The Modern-Day Equivalent of the Car Stereo Conundrum
On a recent flight back to New York I sat across the aisle from a man in his early 20s who was connecting out of JFK on his way to Europe. “Even though the dollar sucks, tickets are cheap,” he told me. He had a friend who was already over there, and he was going to meet her in Amsterdam. He gave me a knowing smile, which I meekly tried to ignore. Halfway through the flight he began to watch a movie on one of those portable DVD players. Nothing remarkable in that, in and of itself, but I was surprised that he felt no shame watching a film with so much full frontal nudity on his 10-inch monitor. He was sitting next to a woman in her later 40s, and whenever I glanced up from my acrostics to check in and saw topless girls on his screen, I looked to this woman for a reaction. Usually she wasn’t looking at his screen, but sometimes she was, taking it in with an expressionless face that I interpreted as mutely disapproving. But he was engrossed in the film, and showed no signs of embarrassment.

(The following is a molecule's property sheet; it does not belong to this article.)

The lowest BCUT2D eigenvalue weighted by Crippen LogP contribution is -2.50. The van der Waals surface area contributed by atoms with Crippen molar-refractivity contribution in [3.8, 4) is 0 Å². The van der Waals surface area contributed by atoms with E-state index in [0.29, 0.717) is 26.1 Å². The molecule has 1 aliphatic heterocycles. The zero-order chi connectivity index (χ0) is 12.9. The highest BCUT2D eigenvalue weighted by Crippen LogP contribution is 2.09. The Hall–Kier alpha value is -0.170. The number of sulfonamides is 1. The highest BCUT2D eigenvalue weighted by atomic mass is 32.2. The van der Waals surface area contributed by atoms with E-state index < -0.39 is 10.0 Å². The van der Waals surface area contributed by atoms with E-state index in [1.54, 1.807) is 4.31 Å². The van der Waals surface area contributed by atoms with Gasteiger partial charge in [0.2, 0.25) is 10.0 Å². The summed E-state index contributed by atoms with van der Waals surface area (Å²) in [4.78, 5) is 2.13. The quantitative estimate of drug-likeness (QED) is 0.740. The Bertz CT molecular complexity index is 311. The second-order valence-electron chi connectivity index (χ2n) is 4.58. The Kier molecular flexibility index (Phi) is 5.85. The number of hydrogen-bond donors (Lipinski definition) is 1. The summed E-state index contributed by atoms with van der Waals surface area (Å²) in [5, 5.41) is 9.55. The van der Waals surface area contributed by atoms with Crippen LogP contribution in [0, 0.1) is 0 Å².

Could he really be so unaware? Isn’t part of the point of watching DVDs in public the thrill of having strangers look over your shoulder, the thrill of knowing you’re being noticed? At first, the novelty of owning new technology makes whatever the technology accomplishes irrelevant. But the window for this ostentatious little pleasure of avant-consumerism is already closing; soon portable DVD players will be as unremarkable as iPods and cell phones.
Once the technology itself is no longer fresh, you might feel obliged to get one of these portable players gain control over what you’ll watch in those dull moments of confinement when entertainment seems a necessary distraction. The technology for that autonomous escape into a self-contained world of one’s choosing used to be a book, but as the written word becomes moribund, it’s only natural that books should be replaced by these book-sized video players. And initially I hoped the increasing ubiquity of these players might put an end to the infantilizing slates of entertainment airlines force upon you, and which are increasingly difficult to ignore. (It’s hard for me to do my acrostics in peace when an Ashlee Simpson video is flickering in my face and I feel like a creep for having my overhead light on in the darkened cabin.) Soon, air travelers will be responsible for their own entertainment, just as they have become responsible for their own meals.